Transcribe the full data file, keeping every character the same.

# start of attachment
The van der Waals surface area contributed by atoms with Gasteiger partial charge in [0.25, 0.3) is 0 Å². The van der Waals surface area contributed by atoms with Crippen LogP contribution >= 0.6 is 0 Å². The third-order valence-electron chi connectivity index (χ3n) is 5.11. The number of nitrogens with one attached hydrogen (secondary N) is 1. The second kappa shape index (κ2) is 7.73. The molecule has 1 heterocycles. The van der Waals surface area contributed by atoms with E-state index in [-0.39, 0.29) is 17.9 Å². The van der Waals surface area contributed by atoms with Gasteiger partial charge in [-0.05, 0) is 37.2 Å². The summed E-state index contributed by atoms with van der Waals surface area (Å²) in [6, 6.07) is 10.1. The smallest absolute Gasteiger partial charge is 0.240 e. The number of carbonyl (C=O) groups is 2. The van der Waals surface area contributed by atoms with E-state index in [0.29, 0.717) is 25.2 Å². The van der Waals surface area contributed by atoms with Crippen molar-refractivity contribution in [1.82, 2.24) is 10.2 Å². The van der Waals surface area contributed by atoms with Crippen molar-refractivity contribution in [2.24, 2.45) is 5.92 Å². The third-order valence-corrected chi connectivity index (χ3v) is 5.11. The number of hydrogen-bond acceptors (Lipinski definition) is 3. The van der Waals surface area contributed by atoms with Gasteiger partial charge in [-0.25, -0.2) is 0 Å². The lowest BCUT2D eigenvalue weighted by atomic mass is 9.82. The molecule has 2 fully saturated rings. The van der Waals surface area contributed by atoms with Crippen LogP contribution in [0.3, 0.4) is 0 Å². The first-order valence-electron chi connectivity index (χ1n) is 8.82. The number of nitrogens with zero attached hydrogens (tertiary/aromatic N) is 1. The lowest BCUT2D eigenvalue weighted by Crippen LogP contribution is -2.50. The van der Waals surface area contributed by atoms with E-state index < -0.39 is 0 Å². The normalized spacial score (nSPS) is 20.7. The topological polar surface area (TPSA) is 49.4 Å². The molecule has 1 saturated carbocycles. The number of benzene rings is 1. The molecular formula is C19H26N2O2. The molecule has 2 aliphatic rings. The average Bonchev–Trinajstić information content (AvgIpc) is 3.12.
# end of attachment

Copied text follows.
The van der Waals surface area contributed by atoms with Gasteiger partial charge in [0.25, 0.3) is 0 Å². The van der Waals surface area contributed by atoms with Crippen LogP contribution >= 0.6 is 0 Å². The third-order valence-electron chi connectivity index (χ3n) is 5.11. The number of nitrogens with one attached hydrogen (secondary N) is 1. The second kappa shape index (κ2) is 7.73. The molecule has 1 heterocycles. The van der Waals surface area contributed by atoms with E-state index in [-0.39, 0.29) is 17.9 Å². The van der Waals surface area contributed by atoms with Gasteiger partial charge in [-0.05, 0) is 37.2 Å². The summed E-state index contributed by atoms with van der Waals surface area (Å²) in [6, 6.07) is 10.1. The smallest absolute Gasteiger partial charge is 0.240 e. The number of carbonyl (C=O) groups is 2. The van der Waals surface area contributed by atoms with E-state index in [0.29, 0.717) is 25.2 Å². The van der Waals surface area contributed by atoms with Crippen molar-refractivity contribution in [1.82, 2.24) is 10.2 Å². The van der Waals surface area contributed by atoms with Crippen molar-refractivity contribution in [2.24, 2.45) is 5.92 Å². The third-order valence-corrected chi connectivity index (χ3v) is 5.11. The number of hydrogen-bond acceptors (Lipinski definition) is 3. The van der Waals surface area contributed by atoms with Gasteiger partial charge in [-0.25, -0.2) is 0 Å². The lowest BCUT2D eigenvalue weighted by atomic mass is 9.82. The molecule has 2 fully saturated rings. The van der Waals surface area contributed by atoms with Crippen LogP contribution in [0.3, 0.4) is 0 Å². The first-order valence-electron chi connectivity index (χ1n) is 8.82. The number of nitrogens with zero attached hydrogens (tertiary/aromatic N) is 1. The lowest BCUT2D eigenvalue weighted by Crippen LogP contribution is -2.50. The van der Waals surface area contributed by atoms with E-state index < -0.39 is 0 Å². The normalized spacial score (nSPS) is 20.7. The topological polar surface area (TPSA) is 49.4 Å². The molecule has 1 saturated carbocycles. The number of benzene rings is 1. The molecular formula is C19H26N2O2. The molecule has 2 aliphatic rings. The average Bonchev–Trinajstić information content (AvgIpc) is 3.12.